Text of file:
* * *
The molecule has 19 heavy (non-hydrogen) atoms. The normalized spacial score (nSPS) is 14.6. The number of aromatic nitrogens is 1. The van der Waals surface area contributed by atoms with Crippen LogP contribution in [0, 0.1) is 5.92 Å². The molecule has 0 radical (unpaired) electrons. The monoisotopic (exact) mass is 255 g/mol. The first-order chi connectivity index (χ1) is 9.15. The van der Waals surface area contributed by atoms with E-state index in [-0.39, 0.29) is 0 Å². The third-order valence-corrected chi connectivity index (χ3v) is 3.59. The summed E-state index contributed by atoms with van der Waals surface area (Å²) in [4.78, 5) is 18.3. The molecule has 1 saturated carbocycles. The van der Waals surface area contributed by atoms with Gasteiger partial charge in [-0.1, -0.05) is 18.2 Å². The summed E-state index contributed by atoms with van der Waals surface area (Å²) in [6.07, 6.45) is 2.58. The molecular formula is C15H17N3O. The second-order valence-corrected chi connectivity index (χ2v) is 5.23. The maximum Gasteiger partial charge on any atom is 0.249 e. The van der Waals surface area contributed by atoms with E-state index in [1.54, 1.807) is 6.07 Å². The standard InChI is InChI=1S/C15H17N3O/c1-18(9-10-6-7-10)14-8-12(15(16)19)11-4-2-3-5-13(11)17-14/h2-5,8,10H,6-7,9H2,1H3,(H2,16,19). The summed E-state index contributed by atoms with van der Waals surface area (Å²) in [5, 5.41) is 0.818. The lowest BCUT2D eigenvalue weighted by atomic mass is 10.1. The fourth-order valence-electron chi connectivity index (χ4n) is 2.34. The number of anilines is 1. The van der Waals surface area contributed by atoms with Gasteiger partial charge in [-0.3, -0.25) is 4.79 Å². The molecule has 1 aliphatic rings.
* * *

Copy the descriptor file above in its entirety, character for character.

The molecule has 19 heavy (non-hydrogen) atoms. The normalized spacial score (nSPS) is 14.6. The number of aromatic nitrogens is 1. The van der Waals surface area contributed by atoms with Crippen LogP contribution in [0, 0.1) is 5.92 Å². The molecule has 0 radical (unpaired) electrons. The monoisotopic (exact) mass is 255 g/mol. The first-order chi connectivity index (χ1) is 9.15. The van der Waals surface area contributed by atoms with E-state index in [-0.39, 0.29) is 0 Å². The third-order valence-corrected chi connectivity index (χ3v) is 3.59. The summed E-state index contributed by atoms with van der Waals surface area (Å²) in [4.78, 5) is 18.3. The molecule has 1 saturated carbocycles. The van der Waals surface area contributed by atoms with Gasteiger partial charge in [-0.1, -0.05) is 18.2 Å². The summed E-state index contributed by atoms with van der Waals surface area (Å²) in [6.07, 6.45) is 2.58. The molecular formula is C15H17N3O. The second-order valence-corrected chi connectivity index (χ2v) is 5.23. The maximum Gasteiger partial charge on any atom is 0.249 e. The van der Waals surface area contributed by atoms with E-state index in [1.54, 1.807) is 6.07 Å². The standard InChI is InChI=1S/C15H17N3O/c1-18(9-10-6-7-10)14-8-12(15(16)19)11-4-2-3-5-13(11)17-14/h2-5,8,10H,6-7,9H2,1H3,(H2,16,19). The summed E-state index contributed by atoms with van der Waals surface area (Å²) in [5, 5.41) is 0.818. The lowest BCUT2D eigenvalue weighted by atomic mass is 10.1. The fourth-order valence-electron chi connectivity index (χ4n) is 2.34. The number of anilines is 1. The van der Waals surface area contributed by atoms with Gasteiger partial charge in [-0.3, -0.25) is 4.79 Å². The molecule has 1 aliphatic rings.